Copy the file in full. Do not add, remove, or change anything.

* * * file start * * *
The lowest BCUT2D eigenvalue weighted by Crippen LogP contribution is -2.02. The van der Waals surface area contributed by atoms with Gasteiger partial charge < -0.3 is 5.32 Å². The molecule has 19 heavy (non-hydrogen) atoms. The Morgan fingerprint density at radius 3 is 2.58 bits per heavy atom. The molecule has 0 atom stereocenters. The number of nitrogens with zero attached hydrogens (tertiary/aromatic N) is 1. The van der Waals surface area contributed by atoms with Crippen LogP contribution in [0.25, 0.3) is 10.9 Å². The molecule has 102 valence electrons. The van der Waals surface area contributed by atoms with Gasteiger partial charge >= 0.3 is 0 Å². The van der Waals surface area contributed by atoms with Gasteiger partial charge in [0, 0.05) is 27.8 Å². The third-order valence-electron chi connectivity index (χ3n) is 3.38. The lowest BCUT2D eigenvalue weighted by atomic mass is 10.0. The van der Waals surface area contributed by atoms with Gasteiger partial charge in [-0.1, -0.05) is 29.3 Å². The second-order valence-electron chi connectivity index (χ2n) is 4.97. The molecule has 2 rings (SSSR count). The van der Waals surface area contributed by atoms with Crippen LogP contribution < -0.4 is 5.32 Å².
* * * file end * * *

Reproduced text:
The lowest BCUT2D eigenvalue weighted by Crippen LogP contribution is -2.02. The van der Waals surface area contributed by atoms with Gasteiger partial charge < -0.3 is 5.32 Å². The molecule has 19 heavy (non-hydrogen) atoms. The Morgan fingerprint density at radius 3 is 2.58 bits per heavy atom. The molecule has 0 atom stereocenters. The number of nitrogens with zero attached hydrogens (tertiary/aromatic N) is 1. The van der Waals surface area contributed by atoms with Crippen LogP contribution in [0.25, 0.3) is 10.9 Å². The molecule has 102 valence electrons. The van der Waals surface area contributed by atoms with Gasteiger partial charge >= 0.3 is 0 Å². The van der Waals surface area contributed by atoms with Gasteiger partial charge in [0, 0.05) is 27.8 Å². The third-order valence-electron chi connectivity index (χ3n) is 3.38. The lowest BCUT2D eigenvalue weighted by atomic mass is 10.0. The van der Waals surface area contributed by atoms with Gasteiger partial charge in [-0.1, -0.05) is 29.3 Å². The second-order valence-electron chi connectivity index (χ2n) is 4.97. The molecule has 2 rings (SSSR count). The van der Waals surface area contributed by atoms with Crippen LogP contribution < -0.4 is 5.32 Å².